class="abc_world-template-default single single-abc_world postid-328027 group-blog masthead-fixed full-width singular wpb-js-composer js-comp-ver-5.5.2 vc_responsive"

South Koreans eat ‘bingsu’ shaved ice to beat record heat

ABC News
ABC News

(CHIANG RAI, Thailand) — It’s been a record hot summer in South Korea and locals are turning to a sweet treat to beat the heat: “bingsu,” or shaved ice.

There are so many varieties of bingsu and most contain sweet red beans and sweetened milk.

Last year Tiravento in Seoul invented a string-like milk ice bingsu that’s made with a secret beverage base powder.

Local Gina Kim tried the store’s green tea bingsu ice and said it “was out of this world.”

“I like the idea of using a knife and fork to eat this Bingsu and the way the thick milky ice melts in my mouth,” she told ABC News.

Pure Arena café introduced a bingsu for adults only. It’s served with Kahlua liquor and vodka-soaked gummy bears on the side.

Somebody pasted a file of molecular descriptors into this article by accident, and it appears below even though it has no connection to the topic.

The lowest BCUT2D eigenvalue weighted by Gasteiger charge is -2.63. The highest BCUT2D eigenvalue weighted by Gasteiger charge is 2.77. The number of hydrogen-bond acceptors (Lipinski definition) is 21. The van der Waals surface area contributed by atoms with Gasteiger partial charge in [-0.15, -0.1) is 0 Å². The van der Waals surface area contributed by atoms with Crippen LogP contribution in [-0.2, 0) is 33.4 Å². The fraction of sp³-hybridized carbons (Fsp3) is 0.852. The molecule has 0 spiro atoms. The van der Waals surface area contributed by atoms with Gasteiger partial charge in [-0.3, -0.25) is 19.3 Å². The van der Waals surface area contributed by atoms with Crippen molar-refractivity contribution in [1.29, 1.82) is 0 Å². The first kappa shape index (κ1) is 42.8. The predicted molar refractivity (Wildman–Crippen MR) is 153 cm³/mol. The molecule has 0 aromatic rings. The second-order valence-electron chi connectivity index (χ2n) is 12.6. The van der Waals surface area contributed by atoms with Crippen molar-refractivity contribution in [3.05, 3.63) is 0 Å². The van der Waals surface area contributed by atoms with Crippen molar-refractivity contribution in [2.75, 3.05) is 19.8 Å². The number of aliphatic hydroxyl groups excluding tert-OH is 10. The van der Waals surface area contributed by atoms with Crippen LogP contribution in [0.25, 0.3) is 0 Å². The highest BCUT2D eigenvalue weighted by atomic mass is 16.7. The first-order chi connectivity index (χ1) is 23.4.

“Compared to last year, bingsu sales increased by a great deal,” Pure Arena’s manager, Jang Dae-han, told ABC News. “Customers come for our 19-rated bingsu because of its uniqueness.”

Seochon Lab café serves its bingsu in a real coconut bowl. The banana-flavored ice cream becomes a mouthwatering delight when mixed with an espresso topping. Only 20 coconut bingsus are prepared each day.

The Reverse Brothers puts its bingsu in watermelon, pineapple and honeydew. The small, family-run business is always overflowing with customers.

Copyright © 2018, ABC Radio. All rights reserved.

© 2018 Nebraska Rural Radio Association. All rights reserved. Republishing, rebroadcasting, rewriting, redistributing prohibited. Copyright Information
Share:
Comments